Sunday, February 28, 2016

Microexpressions & Identity

The self portrait is a strange notion: who would want to buy a piece of art that depicts someone's portrait, particularly if the subject is not you or someone you love? Yet, self portraits abound in the art world.

In fact, self portraits are what selfies used to be. Our instructor recently stated, "Selfies have put artists out of a job!" Before the invention of the camera (and of course even afterwards too), artists slaved over artistic images of themselves for hours, manipulating paint or collage or marble or whatever medium, along with the use of a mirror, to encapsulate the essence of the self.  I tell you now: even with a camera as an extremely helpful modern-day tool, the self portrait continues to demand several hours and focused intentions.

Microexpressions are a phenomenon which were introduced to the world at large in the 2009-11 TV show Lie to Me. In this show, an expert could read the slightest change in facial expressions and interpret them in a way that led to to solving crimes. I found the show fascinating and indeed, agreed that there was something to the idea. I had no idea until I tried to draw myself. Microexpressions DO exist, people!

There is a fantastic Fort Collins artist, Haley Hasler, who uses self portrait almost exclusively in her work to explore truth and imagination, whimsy and earnest. I've puzzled over this channel of artistic expression for years--that is, until now. Now that I've made a self portrait, I finally understand the appeal. I almost feel as addicted to the idea of making more self portraits as I was to that TV show!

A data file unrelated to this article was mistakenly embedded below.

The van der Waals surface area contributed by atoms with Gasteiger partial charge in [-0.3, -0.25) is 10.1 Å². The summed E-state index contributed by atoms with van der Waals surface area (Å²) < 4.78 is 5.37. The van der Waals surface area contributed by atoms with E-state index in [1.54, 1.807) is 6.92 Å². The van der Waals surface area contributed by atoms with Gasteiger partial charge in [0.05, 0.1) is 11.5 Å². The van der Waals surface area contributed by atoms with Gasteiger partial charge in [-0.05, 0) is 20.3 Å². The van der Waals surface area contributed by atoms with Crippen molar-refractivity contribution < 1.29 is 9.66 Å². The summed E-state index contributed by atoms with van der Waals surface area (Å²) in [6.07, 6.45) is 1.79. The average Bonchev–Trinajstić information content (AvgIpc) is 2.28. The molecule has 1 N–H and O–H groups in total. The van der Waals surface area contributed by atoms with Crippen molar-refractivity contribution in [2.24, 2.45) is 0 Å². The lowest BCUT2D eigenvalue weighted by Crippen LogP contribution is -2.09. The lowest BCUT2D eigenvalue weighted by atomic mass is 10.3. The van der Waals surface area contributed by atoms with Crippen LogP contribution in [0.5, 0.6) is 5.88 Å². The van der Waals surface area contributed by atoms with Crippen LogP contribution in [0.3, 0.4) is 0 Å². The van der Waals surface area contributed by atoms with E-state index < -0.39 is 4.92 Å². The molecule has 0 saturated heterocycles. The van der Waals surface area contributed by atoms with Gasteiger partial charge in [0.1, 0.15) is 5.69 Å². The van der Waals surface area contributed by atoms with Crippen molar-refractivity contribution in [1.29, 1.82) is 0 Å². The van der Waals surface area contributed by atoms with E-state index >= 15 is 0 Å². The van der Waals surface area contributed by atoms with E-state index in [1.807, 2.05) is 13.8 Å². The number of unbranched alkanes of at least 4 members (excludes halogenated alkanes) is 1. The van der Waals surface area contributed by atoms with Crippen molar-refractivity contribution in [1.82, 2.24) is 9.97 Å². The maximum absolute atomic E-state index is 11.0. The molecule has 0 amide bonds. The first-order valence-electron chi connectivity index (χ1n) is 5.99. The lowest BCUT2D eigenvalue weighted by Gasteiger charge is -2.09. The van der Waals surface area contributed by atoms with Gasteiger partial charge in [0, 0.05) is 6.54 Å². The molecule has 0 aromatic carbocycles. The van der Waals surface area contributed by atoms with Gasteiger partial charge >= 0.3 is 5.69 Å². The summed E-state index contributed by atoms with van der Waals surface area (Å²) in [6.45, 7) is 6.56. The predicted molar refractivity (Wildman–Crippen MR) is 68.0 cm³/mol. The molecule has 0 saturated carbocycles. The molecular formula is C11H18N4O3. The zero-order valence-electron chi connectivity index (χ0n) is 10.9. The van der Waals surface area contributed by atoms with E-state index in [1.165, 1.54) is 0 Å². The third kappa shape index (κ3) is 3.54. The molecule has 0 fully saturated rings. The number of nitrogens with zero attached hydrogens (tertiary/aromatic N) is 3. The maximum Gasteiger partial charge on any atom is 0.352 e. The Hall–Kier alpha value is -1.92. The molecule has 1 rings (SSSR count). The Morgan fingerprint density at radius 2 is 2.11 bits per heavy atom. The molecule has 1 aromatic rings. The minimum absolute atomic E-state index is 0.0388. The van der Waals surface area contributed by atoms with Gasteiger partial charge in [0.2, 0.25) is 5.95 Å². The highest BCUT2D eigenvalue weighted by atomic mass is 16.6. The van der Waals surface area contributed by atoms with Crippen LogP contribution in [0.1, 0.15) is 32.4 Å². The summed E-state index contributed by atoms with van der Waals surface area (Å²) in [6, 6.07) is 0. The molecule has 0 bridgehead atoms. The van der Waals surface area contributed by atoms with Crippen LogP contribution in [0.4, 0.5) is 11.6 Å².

What a very complex topic 'identity' is! Our self portrait assignment was to incorporate identity in some way. As I sat with myself for so many hours, my most prominent identity of the day--being a non-parent--is what kept coming to mind. What face could I possibly depict that would show all the feelings that accompany the way I engage with the world around my experience of this identity?

I tried several faces. I think I took about a hundred selfies. Once I picked ones that I think showed what I was feeling, the drawings of those selfies manifested in ways that were and were not always so successful. 

To claim any one identity is to deeply explore the various facets of that identity. I am lucky and grateful that I live in a time and place where I have the choice at all as to whether to have children. The choice was a challenging one to make and the process took me several years. Once I made the choice, the reaction of my community (friends, family, neighbors, co-workers, and strangers) added an entire, often unexpected layer to the experience. These reactions caused me to feel all sorts of feelings, from relief, smugness, validation, and a desire to advocate for others to make this choice for themselves to frustration and exasperation that my lived experience of womanhood might not be considered valid or as rewarding or meaningful or even purposeful.

To delve into this experience, this claim of being child-free, and to share my experience with you, took some courage. The last thing I want is to alienate anyone. Instead, I want to talk about things. I want to engage in dialogue about your experience and mine. Both matter; one is not better or worse than the other. But this is my truth, and I am emboldened by having taken this step to put it out there in the world.

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